Life and Medical Sciences
Cell & Developmental Biology
Wiley InterScience Backfile Collection 1832-2000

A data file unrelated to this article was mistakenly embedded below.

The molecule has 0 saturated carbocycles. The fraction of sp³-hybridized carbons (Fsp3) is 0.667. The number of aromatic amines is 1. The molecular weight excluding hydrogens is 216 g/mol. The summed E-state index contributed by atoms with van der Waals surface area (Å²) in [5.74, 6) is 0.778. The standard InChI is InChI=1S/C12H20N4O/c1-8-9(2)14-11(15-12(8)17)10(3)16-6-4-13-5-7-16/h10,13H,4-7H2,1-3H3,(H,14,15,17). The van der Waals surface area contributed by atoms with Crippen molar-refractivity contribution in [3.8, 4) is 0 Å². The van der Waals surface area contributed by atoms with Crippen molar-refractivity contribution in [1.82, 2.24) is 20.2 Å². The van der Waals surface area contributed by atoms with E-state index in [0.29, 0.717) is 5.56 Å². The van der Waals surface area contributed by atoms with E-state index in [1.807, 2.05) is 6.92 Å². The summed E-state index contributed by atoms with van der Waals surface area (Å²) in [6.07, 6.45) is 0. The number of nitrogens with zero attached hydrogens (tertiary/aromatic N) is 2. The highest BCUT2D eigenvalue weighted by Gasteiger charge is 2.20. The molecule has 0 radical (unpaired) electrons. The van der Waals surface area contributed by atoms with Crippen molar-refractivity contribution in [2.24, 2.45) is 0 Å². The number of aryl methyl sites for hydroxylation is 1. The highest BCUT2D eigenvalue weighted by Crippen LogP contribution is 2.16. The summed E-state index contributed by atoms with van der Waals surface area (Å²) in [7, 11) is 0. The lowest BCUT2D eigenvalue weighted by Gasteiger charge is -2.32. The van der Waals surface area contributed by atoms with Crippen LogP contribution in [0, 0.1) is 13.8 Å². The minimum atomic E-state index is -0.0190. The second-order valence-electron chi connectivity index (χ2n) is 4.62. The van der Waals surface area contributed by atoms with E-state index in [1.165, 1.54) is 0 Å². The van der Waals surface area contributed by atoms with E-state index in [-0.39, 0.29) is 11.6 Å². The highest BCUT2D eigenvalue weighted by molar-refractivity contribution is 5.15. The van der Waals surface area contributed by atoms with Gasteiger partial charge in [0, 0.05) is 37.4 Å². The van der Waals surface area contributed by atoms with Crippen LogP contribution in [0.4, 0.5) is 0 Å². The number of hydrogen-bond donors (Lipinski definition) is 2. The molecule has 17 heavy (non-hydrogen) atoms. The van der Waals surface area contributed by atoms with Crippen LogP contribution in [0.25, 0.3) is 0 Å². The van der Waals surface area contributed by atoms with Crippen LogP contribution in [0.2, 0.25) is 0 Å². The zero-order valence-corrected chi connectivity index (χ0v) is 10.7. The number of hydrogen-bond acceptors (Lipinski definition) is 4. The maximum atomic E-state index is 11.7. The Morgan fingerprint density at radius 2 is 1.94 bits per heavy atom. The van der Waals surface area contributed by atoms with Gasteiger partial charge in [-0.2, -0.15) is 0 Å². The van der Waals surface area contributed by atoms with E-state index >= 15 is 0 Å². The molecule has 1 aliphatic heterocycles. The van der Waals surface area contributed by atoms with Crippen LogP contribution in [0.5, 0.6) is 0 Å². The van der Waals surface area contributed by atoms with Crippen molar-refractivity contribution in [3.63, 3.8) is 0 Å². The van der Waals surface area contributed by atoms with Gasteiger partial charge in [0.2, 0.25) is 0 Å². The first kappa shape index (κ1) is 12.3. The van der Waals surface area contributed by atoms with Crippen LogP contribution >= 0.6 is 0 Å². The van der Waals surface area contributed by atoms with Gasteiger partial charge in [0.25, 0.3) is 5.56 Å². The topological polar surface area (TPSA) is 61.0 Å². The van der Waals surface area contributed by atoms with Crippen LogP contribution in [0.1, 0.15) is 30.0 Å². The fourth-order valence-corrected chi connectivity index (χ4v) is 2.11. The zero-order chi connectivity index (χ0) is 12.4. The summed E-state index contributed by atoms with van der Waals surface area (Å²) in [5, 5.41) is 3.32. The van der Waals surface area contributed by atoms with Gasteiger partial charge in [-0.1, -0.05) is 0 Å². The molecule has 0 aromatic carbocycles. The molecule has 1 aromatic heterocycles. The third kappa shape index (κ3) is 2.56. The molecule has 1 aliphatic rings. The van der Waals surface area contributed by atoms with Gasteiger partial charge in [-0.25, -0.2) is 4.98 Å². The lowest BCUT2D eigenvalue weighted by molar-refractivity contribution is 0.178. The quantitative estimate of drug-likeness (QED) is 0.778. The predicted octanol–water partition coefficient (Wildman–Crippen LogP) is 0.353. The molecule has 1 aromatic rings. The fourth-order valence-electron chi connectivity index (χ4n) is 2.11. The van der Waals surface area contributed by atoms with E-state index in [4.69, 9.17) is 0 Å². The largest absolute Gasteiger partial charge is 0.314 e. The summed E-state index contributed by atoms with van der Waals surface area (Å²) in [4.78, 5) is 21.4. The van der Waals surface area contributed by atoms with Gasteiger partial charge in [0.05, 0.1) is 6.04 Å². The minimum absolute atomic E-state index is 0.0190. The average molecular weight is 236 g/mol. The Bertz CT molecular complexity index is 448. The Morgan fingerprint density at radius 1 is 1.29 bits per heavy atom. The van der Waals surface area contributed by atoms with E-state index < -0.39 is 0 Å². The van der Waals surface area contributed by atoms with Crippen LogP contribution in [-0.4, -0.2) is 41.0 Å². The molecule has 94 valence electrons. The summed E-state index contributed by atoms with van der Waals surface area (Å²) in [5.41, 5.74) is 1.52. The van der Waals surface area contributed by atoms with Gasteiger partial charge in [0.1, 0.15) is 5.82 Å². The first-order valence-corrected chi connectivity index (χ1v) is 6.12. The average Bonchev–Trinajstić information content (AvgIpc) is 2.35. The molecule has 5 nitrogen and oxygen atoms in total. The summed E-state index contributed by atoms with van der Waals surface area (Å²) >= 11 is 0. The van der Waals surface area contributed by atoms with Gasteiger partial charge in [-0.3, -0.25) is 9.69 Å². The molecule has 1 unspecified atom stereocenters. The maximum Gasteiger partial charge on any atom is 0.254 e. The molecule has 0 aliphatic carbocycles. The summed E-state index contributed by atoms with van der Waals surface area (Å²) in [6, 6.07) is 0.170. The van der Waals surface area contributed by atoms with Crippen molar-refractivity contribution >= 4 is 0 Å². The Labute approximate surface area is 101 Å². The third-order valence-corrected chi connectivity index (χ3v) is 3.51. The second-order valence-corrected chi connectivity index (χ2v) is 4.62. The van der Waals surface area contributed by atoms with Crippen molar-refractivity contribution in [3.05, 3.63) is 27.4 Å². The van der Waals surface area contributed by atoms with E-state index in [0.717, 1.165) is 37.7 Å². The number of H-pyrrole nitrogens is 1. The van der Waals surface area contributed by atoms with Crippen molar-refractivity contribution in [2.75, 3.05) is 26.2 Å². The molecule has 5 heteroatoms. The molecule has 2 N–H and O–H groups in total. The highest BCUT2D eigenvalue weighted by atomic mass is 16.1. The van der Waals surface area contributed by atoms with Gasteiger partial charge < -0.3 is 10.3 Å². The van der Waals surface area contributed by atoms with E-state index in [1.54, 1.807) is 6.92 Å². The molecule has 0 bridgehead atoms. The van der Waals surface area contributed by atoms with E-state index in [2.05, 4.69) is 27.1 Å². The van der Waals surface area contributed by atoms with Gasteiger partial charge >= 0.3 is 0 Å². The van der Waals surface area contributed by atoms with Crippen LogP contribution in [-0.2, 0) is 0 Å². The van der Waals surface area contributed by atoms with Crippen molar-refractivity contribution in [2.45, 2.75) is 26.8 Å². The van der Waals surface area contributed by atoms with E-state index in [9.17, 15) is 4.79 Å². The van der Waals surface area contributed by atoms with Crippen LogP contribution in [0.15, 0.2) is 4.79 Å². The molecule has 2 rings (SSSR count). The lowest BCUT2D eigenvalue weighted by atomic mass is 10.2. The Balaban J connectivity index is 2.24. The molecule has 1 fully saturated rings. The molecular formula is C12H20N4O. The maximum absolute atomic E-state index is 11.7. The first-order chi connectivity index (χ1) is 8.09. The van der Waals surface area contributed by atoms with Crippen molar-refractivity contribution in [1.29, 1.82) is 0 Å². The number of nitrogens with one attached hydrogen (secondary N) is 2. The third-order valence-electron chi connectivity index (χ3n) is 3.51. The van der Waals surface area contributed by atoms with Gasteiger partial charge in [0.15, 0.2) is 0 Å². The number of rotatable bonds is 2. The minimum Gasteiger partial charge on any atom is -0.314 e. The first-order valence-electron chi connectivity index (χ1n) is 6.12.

Blindfolded persons walk, run, swim, row, and drive automobiles in clock-spring spiral paths of greater or less regularity when attempting a straightaway. The spirals turn either right or left in one and the same individual, and may do so even in one experiment. But either right or left turns predominate in the great majority of individuals, often to a high degree. The paths show marked individuality, and there is some ground for thinking there exists a correlation between temperamental differences and general character of path.The mechanism which produces the spiral path is not located in the locomotor organs, but in the central nervous system and is probably identical essentially with the spiral mechanism in other motile organisms, all of which move in spiral paths when there are no guiding senses to direct the path. The clock-spring spiral in man is interpreted as the expression in two dimensions of space of a helical spiral mechanism which seems to exist in all motile organisms moving in three dimensions of space and in amebas which move in two dimensions. In a large number of lower organisms the number of body lengths per spiral turn is almost constant, being about 4.5. The smallest regular swimming spirals in man are very close to this value, but the smallest regular walking spirals are somewhat larger. The fundamental spiral mechanism seems to be of molecular dimensions, and there seems to exist a demonstrable locomotor bilateral asymmetry in very nearly, if not quite, all organisms.
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